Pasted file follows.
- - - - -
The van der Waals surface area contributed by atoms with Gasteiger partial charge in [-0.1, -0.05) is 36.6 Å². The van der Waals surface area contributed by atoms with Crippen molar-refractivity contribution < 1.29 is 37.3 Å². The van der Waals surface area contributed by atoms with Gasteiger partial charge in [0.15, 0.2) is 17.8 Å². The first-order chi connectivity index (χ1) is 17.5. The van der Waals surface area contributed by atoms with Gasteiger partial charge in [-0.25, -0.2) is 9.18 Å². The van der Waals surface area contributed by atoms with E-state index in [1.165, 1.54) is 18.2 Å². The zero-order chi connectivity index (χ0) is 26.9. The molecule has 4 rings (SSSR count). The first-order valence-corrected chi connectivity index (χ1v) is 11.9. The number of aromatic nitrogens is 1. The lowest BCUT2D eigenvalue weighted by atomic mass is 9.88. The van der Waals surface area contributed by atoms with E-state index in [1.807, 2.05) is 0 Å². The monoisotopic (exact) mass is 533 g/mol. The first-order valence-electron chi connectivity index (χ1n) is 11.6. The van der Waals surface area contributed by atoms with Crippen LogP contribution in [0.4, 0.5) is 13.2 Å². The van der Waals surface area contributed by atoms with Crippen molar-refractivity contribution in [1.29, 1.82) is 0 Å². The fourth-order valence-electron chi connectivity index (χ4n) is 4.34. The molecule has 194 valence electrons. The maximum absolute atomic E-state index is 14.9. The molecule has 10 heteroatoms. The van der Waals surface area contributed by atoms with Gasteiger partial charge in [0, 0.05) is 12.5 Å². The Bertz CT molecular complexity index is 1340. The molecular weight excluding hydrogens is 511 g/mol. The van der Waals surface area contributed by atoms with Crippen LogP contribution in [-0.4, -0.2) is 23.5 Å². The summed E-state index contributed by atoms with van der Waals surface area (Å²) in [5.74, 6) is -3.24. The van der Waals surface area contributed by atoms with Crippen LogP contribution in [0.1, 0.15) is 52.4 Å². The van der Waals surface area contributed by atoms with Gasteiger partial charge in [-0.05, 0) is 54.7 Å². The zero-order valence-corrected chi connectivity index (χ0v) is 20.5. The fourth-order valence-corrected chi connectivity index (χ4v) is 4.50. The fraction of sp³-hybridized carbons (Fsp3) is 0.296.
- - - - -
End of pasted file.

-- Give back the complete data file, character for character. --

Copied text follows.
The van der Waals surface area contributed by atoms with Gasteiger partial charge in [-0.1, -0.05) is 36.6 Å². The van der Waals surface area contributed by atoms with Crippen molar-refractivity contribution < 1.29 is 37.3 Å². The van der Waals surface area contributed by atoms with Gasteiger partial charge in [0.15, 0.2) is 17.8 Å². The first-order chi connectivity index (χ1) is 17.5. The van der Waals surface area contributed by atoms with Gasteiger partial charge in [-0.25, -0.2) is 9.18 Å². The van der Waals surface area contributed by atoms with E-state index in [1.165, 1.54) is 18.2 Å². The zero-order chi connectivity index (χ0) is 26.9. The molecule has 4 rings (SSSR count). The first-order valence-corrected chi connectivity index (χ1v) is 11.9. The number of aromatic nitrogens is 1. The lowest BCUT2D eigenvalue weighted by atomic mass is 9.88. The van der Waals surface area contributed by atoms with E-state index in [1.807, 2.05) is 0 Å². The monoisotopic (exact) mass is 533 g/mol. The first-order valence-electron chi connectivity index (χ1n) is 11.6. The van der Waals surface area contributed by atoms with Crippen LogP contribution in [0.4, 0.5) is 13.2 Å². The van der Waals surface area contributed by atoms with Crippen molar-refractivity contribution in [1.29, 1.82) is 0 Å². The fourth-order valence-electron chi connectivity index (χ4n) is 4.34. The molecule has 194 valence electrons. The maximum absolute atomic E-state index is 14.9. The molecule has 10 heteroatoms. The van der Waals surface area contributed by atoms with Gasteiger partial charge in [0, 0.05) is 12.5 Å². The Bertz CT molecular complexity index is 1340. The molecular weight excluding hydrogens is 511 g/mol. The van der Waals surface area contributed by atoms with Crippen LogP contribution in [-0.4, -0.2) is 23.5 Å². The summed E-state index contributed by atoms with van der Waals surface area (Å²) in [5.74, 6) is -3.24. The van der Waals surface area contributed by atoms with Crippen LogP contribution in [0.1, 0.15) is 52.4 Å². The van der Waals surface area contributed by atoms with Gasteiger partial charge in [-0.05, 0) is 54.7 Å². The zero-order valence-corrected chi connectivity index (χ0v) is 20.5. The fourth-order valence-corrected chi connectivity index (χ4v) is 4.50. The fraction of sp³-hybridized carbons (Fsp3) is 0.296.